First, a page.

One Nation’s donation is emblematic of the new wave of so-called “dark money” that’s becoming a significant factor in elections as a result of the court decisions. As a social welfare organization, One Nation apparently is permitted to engage in partisan political activities without revealing its donors, so long as the group’s primary mission is pursuing “social welfare” activities.
The Sunlight Foundation, which follows the issue, says the Internal Revenue Service has yet to take enforcement action against a social welfare group that gave money to a super PAC, whose goal is almost always partisan.
If One Nation or any similar tax-exempt organization accepts money “with the knowledge it’s going to be contributed to a super PAC, it should be reported as coming from the original donor,” said Noble, now general counsel of the Washington-based Campaign Legal Center. The failure to do so, he said, “shows the problem now with this dark money.”
The nonpartisan Sunlight Foundation says the Internal Revenue Service has yet to take enforcement action against a social welfare group that gave money to a super PAC, whose goal is almost always partisan.
One super PAC aiding Burr is Grow NC Strong, a Raleigh-based committee initially formed to support former state House Speaker Thom Tillis’ successful 2014 Senate bid, in which he narrowly defeated Democratic Sen. Kay Hagan.
The group’s early donors this election cycle included two major Florida sugar producers, U.S. Sugar Corp. and the Florida Crystals Corp., each of which gave $50,000. Members of BGR Group, a Washington lobbying firm that includes former Mississippi Gov. Haley Barbour, gave $11,500.
In October, Grow NC Strong reported receiving $100,000 from Reynolds American, the tobacco maker based in Burr’s hometown of Winston-Salem, and $115,000 from Custom Management Services Inc., a firm in Sioux Falls, South Dakota. A McClatchy records search could find no trace of the company. An official of the super PAC did not respond to a phone call.
A few days ago, the group reported spending a total of $1.2 million to support Burr, far more than the cash it had reported receiving. Who footed the expense won’t be known until its next report, due after the election.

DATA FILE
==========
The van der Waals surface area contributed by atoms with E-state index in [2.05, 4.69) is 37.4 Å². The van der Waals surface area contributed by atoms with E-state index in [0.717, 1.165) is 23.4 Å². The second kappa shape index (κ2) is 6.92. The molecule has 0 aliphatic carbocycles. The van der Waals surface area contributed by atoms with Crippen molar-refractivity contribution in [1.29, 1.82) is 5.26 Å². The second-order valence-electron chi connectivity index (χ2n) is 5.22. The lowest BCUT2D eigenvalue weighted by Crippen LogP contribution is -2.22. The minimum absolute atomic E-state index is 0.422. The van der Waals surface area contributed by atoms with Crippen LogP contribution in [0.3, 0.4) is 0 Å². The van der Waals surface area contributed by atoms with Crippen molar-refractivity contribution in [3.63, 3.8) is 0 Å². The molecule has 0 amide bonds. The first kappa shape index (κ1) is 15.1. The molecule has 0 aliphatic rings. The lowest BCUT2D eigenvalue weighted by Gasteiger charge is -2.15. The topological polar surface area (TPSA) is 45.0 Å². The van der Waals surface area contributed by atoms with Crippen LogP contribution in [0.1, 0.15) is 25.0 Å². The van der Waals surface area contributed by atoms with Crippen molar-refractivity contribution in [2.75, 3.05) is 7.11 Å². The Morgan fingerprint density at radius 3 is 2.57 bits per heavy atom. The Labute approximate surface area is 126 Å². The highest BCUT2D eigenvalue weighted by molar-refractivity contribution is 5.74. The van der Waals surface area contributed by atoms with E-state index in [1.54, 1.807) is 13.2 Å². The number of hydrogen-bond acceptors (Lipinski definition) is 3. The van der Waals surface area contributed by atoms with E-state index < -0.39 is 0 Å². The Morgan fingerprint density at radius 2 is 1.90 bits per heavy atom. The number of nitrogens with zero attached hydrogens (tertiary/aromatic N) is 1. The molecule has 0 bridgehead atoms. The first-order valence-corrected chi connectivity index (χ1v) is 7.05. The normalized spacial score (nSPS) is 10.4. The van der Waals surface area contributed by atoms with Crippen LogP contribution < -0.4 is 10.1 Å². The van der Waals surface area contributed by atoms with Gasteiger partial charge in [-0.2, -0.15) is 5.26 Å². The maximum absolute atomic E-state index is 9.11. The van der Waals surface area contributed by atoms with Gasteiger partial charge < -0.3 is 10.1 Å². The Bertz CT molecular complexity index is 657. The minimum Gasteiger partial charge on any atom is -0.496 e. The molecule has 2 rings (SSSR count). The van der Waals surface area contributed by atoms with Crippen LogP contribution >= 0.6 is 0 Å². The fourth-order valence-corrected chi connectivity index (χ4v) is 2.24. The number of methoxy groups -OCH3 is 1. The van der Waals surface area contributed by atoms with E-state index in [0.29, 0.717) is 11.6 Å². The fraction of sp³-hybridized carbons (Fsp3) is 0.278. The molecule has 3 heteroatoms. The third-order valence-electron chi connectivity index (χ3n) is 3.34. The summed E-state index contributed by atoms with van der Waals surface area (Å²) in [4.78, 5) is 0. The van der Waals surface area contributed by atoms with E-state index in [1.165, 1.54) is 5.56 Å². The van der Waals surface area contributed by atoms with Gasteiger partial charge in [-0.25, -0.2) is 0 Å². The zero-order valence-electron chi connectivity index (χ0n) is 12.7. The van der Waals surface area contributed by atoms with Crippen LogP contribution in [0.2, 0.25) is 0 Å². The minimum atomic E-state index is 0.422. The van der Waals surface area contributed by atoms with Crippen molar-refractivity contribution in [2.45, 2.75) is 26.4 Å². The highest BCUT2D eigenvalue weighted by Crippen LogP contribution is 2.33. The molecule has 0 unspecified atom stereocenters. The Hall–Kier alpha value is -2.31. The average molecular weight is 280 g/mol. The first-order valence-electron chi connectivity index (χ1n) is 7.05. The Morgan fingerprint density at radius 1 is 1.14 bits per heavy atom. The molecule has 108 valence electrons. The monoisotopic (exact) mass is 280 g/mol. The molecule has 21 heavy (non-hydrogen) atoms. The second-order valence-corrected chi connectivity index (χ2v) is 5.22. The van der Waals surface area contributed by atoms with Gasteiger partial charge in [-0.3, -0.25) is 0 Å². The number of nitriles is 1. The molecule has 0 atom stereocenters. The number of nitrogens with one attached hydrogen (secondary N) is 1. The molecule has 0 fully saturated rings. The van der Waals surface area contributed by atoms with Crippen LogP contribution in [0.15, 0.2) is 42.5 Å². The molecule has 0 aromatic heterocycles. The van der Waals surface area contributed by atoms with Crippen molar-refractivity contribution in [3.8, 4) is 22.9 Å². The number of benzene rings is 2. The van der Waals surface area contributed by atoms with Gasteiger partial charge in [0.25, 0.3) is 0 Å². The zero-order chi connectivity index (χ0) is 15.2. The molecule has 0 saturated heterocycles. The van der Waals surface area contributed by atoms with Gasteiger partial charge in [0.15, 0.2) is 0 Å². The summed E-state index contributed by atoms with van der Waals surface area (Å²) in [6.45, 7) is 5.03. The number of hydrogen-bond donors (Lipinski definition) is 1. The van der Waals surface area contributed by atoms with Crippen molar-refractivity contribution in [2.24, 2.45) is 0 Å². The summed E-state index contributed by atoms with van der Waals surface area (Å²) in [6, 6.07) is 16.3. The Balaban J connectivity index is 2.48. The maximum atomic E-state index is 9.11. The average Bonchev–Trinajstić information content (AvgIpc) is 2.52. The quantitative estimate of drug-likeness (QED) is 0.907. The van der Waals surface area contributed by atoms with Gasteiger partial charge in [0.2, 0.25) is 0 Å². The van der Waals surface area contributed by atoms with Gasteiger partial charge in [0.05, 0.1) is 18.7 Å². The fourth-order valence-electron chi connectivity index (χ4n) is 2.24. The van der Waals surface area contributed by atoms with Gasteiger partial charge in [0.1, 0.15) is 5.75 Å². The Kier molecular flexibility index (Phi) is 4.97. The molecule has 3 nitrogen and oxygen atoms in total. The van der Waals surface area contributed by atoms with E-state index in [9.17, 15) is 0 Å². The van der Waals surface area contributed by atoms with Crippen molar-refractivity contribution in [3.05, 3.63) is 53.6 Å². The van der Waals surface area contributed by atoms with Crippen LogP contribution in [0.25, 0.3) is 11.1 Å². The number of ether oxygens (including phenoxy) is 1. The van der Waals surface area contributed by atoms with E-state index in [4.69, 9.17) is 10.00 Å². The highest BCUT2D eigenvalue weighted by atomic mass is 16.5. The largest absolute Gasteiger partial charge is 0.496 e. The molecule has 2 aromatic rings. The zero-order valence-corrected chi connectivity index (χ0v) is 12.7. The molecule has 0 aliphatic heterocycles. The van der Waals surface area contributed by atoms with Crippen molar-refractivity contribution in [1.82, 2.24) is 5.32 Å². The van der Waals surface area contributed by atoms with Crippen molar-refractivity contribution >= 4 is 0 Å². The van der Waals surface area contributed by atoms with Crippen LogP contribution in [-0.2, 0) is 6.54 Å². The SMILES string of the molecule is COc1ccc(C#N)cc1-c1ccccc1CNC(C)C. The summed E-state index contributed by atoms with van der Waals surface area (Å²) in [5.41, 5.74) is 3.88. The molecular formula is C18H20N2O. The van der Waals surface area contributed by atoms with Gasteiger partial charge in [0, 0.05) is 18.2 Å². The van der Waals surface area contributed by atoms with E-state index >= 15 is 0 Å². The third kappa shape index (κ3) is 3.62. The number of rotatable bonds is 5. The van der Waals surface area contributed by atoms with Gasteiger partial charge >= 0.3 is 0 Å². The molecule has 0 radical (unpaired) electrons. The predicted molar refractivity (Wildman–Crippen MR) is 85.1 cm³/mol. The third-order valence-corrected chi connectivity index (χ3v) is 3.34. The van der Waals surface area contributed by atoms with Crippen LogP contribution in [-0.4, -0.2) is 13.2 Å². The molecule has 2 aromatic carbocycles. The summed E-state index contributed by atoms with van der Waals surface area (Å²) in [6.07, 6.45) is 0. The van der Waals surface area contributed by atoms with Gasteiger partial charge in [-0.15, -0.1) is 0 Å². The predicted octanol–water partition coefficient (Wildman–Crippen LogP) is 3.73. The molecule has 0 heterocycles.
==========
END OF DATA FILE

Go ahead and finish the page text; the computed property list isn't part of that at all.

End Citizens United, a group committed to overturning the Supreme Court campaign finance decision, has spent $1.8 million supporting Deborah Ross’ Democratic bid for the North Carolina Senate seat – all from small donations.
Donors to larger, outside super PACs playing roles in the North Carolina race amount to a who’s who of wealthy Americans.
The Republican Senate Leadership Fund’s contributions included: $2 million from Warren Stephens, president and chief executive officer of the Little Rock bank Stephens Inc., and another $500,000 from the bank itself; $1 million from Annette Simmons, widow of the late Fort Worth billionaire and major Republican donor Harold Simmons; and $45,000 from Hank Paulson, a former U.S. treasury secretary and former chief of Wall Street banking giant Goldman Sachs. Michigan billionaire Richard DeVos and his family members, who already had made the maximum allowable donations to Burr’s campaign, put up $1 million for the GOP fund.
Women Vote!, a super PAC founded by the abortion rights network EMILY’s List that has spent $2.8 million opposing Burr, reported receiving $3 million from Florida financier and philanthropist Donald Sussman and $1,040,000 from former New York Mayor Michael Bloomberg.
One conspicuous outside donor is the man hoping to succeed McConnell as Senate majority leader if Democrats win control: New York Sen. Chuck Schumer. He tapped his own campaign fund in September to give over $6 million to back Democratic Senate candidates, including $3 million for the party’s senatorial committee and $250,000 for the North Carolina Democratic Party.
End Citizens United, a group committed to overturning the Supreme Court campaign finance decision, has spent $1.8 million supporting Ross – mainly from small donations.